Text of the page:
We're passionate about fabric at Sew Me Sunshine. Here's our guide to everything Viscose related, including information about TENCEL™ and LENZING™ ECOVERO™ fibres
What is viscose fabric?
Viscose (also known as rayon) is neither a natural fabric or a synthetic fabric. It is somewhere in between because it is a regenerated cellulose fibre usually manufactured from wood pulp which has been chemically treated.
Characteristics of viscose
- Blends well with other fibres
- Drapes well
- Tends to be soft to touch
- Absorbs dye and retains colour well
- Prone to creasing
- It can shrink after washing (it's very important that you pre wash your fabric)
- Fibres weaken when wet & deteriorates with exposure to light
Types of viscose fabric
Viscose fabrics vary depending on how it has been woven.
Flat Woven Viscose - this type of viscose looks and feels similar to cotton lawn or cotton voile. It is often referred to as viscose lawn or viscose challis. It has a fluid drape, soft to touch and lightweight. Depending on its background colour and weight its opacity can vary. It is a delicate fabric and it is not very stable. It is advisable to use a microtex sewing machine needle and use fine pins. It is perfect for sewing dresses and blouses that require fabric with drape.
Viscose Satin - this viscose has been woven using a satin weave, which results in a fabric with a tightly woven look, luxurious silk like texture, and the fabric often has a slight sheen. It is perfect for sewing yourself a slip dress, bias cut skirt or a blouse.
Viscose Crepe - this type of viscose has been woven using a crepe weave which results in a classic crepe like texture (crinkled surface). Viscose crepe fabrics vary in weight and opacity. Viscose crepe fabrics are generally medium in weight and perfect for sewing yourself wide leg trousers and dresses.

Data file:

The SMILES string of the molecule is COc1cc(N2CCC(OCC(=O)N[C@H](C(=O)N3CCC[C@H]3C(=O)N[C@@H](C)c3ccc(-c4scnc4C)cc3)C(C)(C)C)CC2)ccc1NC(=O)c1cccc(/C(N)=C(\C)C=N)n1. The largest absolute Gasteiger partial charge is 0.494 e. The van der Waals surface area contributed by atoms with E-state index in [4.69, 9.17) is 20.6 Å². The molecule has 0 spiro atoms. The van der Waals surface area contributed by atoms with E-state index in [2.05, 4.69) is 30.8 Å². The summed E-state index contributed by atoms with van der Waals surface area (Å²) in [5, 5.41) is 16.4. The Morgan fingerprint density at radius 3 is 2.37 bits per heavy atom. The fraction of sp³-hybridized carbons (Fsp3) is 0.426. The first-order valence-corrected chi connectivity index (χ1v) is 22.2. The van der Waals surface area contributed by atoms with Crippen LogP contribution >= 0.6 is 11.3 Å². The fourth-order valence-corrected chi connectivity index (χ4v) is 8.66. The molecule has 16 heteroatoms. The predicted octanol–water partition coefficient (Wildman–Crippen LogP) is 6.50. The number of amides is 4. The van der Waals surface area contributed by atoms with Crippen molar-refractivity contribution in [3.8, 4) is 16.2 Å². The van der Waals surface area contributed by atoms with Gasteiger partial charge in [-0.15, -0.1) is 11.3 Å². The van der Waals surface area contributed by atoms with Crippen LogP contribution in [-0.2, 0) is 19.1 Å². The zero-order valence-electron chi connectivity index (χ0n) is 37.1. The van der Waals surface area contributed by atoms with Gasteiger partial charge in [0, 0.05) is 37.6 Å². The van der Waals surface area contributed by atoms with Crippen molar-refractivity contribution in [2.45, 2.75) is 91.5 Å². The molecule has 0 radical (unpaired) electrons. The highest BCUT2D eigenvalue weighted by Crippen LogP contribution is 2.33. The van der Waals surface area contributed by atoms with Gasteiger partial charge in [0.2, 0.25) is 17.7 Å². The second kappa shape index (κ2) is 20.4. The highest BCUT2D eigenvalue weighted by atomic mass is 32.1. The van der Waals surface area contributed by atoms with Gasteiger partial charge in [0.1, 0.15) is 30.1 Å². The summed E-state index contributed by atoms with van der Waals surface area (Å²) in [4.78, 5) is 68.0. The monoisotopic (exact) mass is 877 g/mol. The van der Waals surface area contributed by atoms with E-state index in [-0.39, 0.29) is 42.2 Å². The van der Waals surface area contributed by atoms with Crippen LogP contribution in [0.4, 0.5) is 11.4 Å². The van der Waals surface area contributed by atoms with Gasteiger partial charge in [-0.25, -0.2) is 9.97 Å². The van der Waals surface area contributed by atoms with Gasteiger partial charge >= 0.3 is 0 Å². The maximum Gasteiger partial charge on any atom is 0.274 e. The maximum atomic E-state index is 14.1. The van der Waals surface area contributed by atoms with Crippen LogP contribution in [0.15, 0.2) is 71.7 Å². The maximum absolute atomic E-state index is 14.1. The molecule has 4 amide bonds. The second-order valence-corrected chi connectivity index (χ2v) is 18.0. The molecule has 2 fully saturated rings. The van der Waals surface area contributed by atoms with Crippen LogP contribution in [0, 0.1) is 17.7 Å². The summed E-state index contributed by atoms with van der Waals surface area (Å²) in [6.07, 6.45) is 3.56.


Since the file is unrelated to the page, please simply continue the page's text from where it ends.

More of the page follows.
Viscose Georgette - this type of viscose is a type of viscose crepe. It has a classic crepe like texture and is often lightweight and sheer. It is most suited for sewing yourself a loose fitted blouse.
Viscose Jacquard / Viscose Dobby - this type of fabric features an intricate pattern woven into the warp rather than printed on the surface of the fabric. These fabrics vary in weight and opacity. Viscose dobby is a woven fabric produced on a dobby loom resulting in a small geometric pattern.
Viscose Twill - this type of viscose has been woven using a twill weave which results in a diagonal ridge pattern on the fabric. This type of fabric is often heavier in weight compared to a viscose challis/lawn, less prone to creasing, and ideal for wearing in the cooler months. It is normally opaque, and has a good drape. It is perfect for sewing yourself wide leg trousers, shirts, dresses and lots more.
Viscose Linen - viscose blends well with other fibres including linen. This blend is perfect for the warmer months because it benefits from the breathability from the linen content but it still has a good drape due to the viscose content. This type of fabric varies in weight, drape and opacity based on the ratio of linen to viscose in the fabric.
Viscose Jersey / Bamboo Jersey - this is a type of knit fabric. It results in a soft drapey knit that is ideal for sewing yourself jersey wrap dresses, drapey cardigans and jersey tops that require drape. Bamboo jersey fabrics are viscose jersey fabrics but they are made using bamboo.
Viscose Knit - this is a type of knit jersey fabric, it has a true knit look and texture. It is often soft to touch and has a good drape. It is perfect for sewing drapey cardigans and loose fitted jumpers.
Viscose Ponte Di Roma - this type of ponte di roma contains viscose fibres and is often blended with polyester and elastane. Double knit fabric is good for those new to sewing with knit fabrics because it is more sturdy. It is essentially two layers of fabric knitted together with two sets of needles. Interlock knit fabric is a type of double knit fabric that has a smooth surface on each side. Ponte di roma is a type of interlock jersey, it is thick and has a slight horizontal ribbed appearance to it. It is perfect for sewing yourself trousers that require a knit fabric, structured cardigans and tops.